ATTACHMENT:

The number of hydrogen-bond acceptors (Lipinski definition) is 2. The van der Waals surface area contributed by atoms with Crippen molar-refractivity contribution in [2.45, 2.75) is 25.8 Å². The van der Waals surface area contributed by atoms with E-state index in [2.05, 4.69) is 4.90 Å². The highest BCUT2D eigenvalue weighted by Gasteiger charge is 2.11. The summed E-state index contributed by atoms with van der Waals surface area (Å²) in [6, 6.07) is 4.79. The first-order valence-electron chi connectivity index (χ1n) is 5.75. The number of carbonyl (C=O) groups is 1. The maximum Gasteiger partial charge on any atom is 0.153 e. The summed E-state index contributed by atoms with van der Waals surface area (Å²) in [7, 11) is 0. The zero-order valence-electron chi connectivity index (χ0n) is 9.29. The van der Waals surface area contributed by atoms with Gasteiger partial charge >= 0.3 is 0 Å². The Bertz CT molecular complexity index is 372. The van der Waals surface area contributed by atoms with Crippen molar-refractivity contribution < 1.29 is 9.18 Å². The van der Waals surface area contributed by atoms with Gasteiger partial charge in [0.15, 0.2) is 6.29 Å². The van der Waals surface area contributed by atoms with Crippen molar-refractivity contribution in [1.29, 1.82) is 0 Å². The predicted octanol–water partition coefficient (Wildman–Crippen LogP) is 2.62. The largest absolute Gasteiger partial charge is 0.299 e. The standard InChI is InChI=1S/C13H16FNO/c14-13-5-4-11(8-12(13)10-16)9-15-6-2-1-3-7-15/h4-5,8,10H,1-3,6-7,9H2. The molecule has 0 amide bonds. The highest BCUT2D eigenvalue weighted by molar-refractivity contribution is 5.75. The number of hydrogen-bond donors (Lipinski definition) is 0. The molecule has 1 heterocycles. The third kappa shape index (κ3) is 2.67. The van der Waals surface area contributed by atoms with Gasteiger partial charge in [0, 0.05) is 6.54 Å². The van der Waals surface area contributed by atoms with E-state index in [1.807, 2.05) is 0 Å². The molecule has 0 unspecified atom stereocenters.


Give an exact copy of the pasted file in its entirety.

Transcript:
The number of hydrogen-bond acceptors (Lipinski definition) is 2. The van der Waals surface area contributed by atoms with Crippen molar-refractivity contribution in [2.45, 2.75) is 25.8 Å². The van der Waals surface area contributed by atoms with E-state index in [2.05, 4.69) is 4.90 Å². The highest BCUT2D eigenvalue weighted by Gasteiger charge is 2.11. The summed E-state index contributed by atoms with van der Waals surface area (Å²) in [6, 6.07) is 4.79. The first-order valence-electron chi connectivity index (χ1n) is 5.75. The number of carbonyl (C=O) groups is 1. The maximum Gasteiger partial charge on any atom is 0.153 e. The summed E-state index contributed by atoms with van der Waals surface area (Å²) in [7, 11) is 0. The zero-order valence-electron chi connectivity index (χ0n) is 9.29. The van der Waals surface area contributed by atoms with Gasteiger partial charge >= 0.3 is 0 Å². The Bertz CT molecular complexity index is 372. The van der Waals surface area contributed by atoms with Crippen molar-refractivity contribution < 1.29 is 9.18 Å². The van der Waals surface area contributed by atoms with Gasteiger partial charge in [0.15, 0.2) is 6.29 Å². The van der Waals surface area contributed by atoms with Crippen molar-refractivity contribution in [1.29, 1.82) is 0 Å². The predicted octanol–water partition coefficient (Wildman–Crippen LogP) is 2.62. The largest absolute Gasteiger partial charge is 0.299 e. The standard InChI is InChI=1S/C13H16FNO/c14-13-5-4-11(8-12(13)10-16)9-15-6-2-1-3-7-15/h4-5,8,10H,1-3,6-7,9H2. The molecule has 0 amide bonds. The highest BCUT2D eigenvalue weighted by molar-refractivity contribution is 5.75. The number of hydrogen-bond donors (Lipinski definition) is 0. The molecule has 1 heterocycles. The third kappa shape index (κ3) is 2.67. The van der Waals surface area contributed by atoms with Gasteiger partial charge in [0, 0.05) is 6.54 Å². The van der Waals surface area contributed by atoms with E-state index in [1.807, 2.05) is 0 Å². The molecule has 0 unspecified atom stereocenters.